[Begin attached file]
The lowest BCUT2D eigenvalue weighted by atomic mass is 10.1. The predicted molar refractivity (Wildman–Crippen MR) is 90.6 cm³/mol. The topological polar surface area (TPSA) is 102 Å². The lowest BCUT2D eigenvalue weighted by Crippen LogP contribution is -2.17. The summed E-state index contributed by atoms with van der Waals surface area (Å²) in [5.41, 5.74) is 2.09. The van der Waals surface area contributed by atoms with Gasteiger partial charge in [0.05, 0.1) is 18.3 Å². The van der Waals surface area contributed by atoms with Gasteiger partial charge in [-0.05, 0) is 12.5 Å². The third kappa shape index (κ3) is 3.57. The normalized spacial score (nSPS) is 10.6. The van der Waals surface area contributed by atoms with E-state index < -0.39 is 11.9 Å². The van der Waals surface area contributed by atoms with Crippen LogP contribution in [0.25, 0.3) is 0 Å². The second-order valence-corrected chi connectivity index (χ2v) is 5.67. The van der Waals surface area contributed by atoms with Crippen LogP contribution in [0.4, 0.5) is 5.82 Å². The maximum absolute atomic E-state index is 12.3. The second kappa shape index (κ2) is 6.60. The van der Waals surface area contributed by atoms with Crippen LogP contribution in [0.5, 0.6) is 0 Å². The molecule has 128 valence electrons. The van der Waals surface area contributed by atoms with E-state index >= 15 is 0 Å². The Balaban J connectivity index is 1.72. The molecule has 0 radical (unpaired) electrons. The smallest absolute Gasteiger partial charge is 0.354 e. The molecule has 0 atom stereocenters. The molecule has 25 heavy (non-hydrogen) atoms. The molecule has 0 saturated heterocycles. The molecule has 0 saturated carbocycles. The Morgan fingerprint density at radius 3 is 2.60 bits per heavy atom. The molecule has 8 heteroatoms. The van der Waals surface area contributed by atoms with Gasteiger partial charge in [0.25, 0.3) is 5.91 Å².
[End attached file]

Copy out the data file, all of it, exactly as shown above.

The lowest BCUT2D eigenvalue weighted by atomic mass is 10.1. The predicted molar refractivity (Wildman–Crippen MR) is 90.6 cm³/mol. The topological polar surface area (TPSA) is 102 Å². The lowest BCUT2D eigenvalue weighted by Crippen LogP contribution is -2.17. The summed E-state index contributed by atoms with van der Waals surface area (Å²) in [5.41, 5.74) is 2.09. The van der Waals surface area contributed by atoms with Gasteiger partial charge in [0.05, 0.1) is 18.3 Å². The van der Waals surface area contributed by atoms with Gasteiger partial charge in [-0.05, 0) is 12.5 Å². The third kappa shape index (κ3) is 3.57. The normalized spacial score (nSPS) is 10.6. The van der Waals surface area contributed by atoms with E-state index < -0.39 is 11.9 Å². The van der Waals surface area contributed by atoms with Crippen LogP contribution in [0.25, 0.3) is 0 Å². The second-order valence-corrected chi connectivity index (χ2v) is 5.67. The van der Waals surface area contributed by atoms with Crippen LogP contribution in [0.4, 0.5) is 5.82 Å². The maximum absolute atomic E-state index is 12.3. The second kappa shape index (κ2) is 6.60. The van der Waals surface area contributed by atoms with Crippen LogP contribution in [0.5, 0.6) is 0 Å². The molecule has 128 valence electrons. The van der Waals surface area contributed by atoms with E-state index >= 15 is 0 Å². The Balaban J connectivity index is 1.72. The molecule has 0 radical (unpaired) electrons. The smallest absolute Gasteiger partial charge is 0.354 e. The molecule has 0 atom stereocenters. The molecule has 25 heavy (non-hydrogen) atoms. The molecule has 0 saturated heterocycles. The molecule has 0 saturated carbocycles. The Morgan fingerprint density at radius 3 is 2.60 bits per heavy atom. The molecule has 8 heteroatoms. The van der Waals surface area contributed by atoms with Gasteiger partial charge in [0.25, 0.3) is 5.91 Å².